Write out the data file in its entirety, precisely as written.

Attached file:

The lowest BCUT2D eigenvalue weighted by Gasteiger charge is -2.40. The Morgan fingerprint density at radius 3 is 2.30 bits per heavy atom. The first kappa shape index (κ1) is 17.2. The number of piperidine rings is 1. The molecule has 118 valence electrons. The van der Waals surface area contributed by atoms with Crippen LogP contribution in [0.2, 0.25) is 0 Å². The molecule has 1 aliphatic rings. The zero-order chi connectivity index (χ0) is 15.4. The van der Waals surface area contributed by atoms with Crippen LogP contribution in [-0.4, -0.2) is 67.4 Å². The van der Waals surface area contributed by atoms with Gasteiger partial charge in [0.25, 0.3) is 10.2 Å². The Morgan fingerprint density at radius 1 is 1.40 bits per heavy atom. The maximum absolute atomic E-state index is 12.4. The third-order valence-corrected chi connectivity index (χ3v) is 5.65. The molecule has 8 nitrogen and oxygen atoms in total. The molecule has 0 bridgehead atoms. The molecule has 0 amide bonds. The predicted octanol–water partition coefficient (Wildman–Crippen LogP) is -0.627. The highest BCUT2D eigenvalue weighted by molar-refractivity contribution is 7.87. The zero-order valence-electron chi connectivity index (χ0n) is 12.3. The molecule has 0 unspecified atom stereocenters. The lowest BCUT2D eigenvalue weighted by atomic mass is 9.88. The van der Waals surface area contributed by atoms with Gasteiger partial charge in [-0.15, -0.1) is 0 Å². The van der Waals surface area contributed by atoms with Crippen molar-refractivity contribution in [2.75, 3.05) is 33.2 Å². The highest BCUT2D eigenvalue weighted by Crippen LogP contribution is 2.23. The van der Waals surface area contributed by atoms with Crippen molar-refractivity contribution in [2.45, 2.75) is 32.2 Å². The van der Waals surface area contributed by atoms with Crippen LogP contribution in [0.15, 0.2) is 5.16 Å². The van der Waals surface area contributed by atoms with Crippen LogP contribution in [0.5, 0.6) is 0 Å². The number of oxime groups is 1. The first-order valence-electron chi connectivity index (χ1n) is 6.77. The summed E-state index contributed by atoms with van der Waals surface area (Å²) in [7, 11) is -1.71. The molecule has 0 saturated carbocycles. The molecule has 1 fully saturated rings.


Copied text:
The lowest BCUT2D eigenvalue weighted by Gasteiger charge is -2.40. The Morgan fingerprint density at radius 3 is 2.30 bits per heavy atom. The first kappa shape index (κ1) is 17.2. The number of piperidine rings is 1. The molecule has 118 valence electrons. The van der Waals surface area contributed by atoms with Crippen LogP contribution in [0.2, 0.25) is 0 Å². The molecule has 1 aliphatic rings. The zero-order chi connectivity index (χ0) is 15.4. The van der Waals surface area contributed by atoms with Crippen LogP contribution in [-0.4, -0.2) is 67.4 Å². The van der Waals surface area contributed by atoms with Gasteiger partial charge in [0.25, 0.3) is 10.2 Å². The Morgan fingerprint density at radius 1 is 1.40 bits per heavy atom. The maximum absolute atomic E-state index is 12.4. The third-order valence-corrected chi connectivity index (χ3v) is 5.65. The molecule has 8 nitrogen and oxygen atoms in total. The molecule has 0 bridgehead atoms. The molecule has 0 amide bonds. The predicted octanol–water partition coefficient (Wildman–Crippen LogP) is -0.627. The highest BCUT2D eigenvalue weighted by molar-refractivity contribution is 7.87. The zero-order valence-electron chi connectivity index (χ0n) is 12.3. The molecule has 0 unspecified atom stereocenters. The lowest BCUT2D eigenvalue weighted by atomic mass is 9.88. The van der Waals surface area contributed by atoms with Gasteiger partial charge in [-0.15, -0.1) is 0 Å². The van der Waals surface area contributed by atoms with Crippen molar-refractivity contribution in [2.75, 3.05) is 33.2 Å². The highest BCUT2D eigenvalue weighted by Crippen LogP contribution is 2.23. The van der Waals surface area contributed by atoms with Crippen molar-refractivity contribution in [2.45, 2.75) is 32.2 Å². The van der Waals surface area contributed by atoms with Crippen LogP contribution in [0.15, 0.2) is 5.16 Å². The van der Waals surface area contributed by atoms with Crippen LogP contribution in [0.5, 0.6) is 0 Å². The number of oxime groups is 1. The first-order valence-electron chi connectivity index (χ1n) is 6.77. The summed E-state index contributed by atoms with van der Waals surface area (Å²) in [7, 11) is -1.71. The molecule has 0 saturated carbocycles. The molecule has 1 fully saturated rings.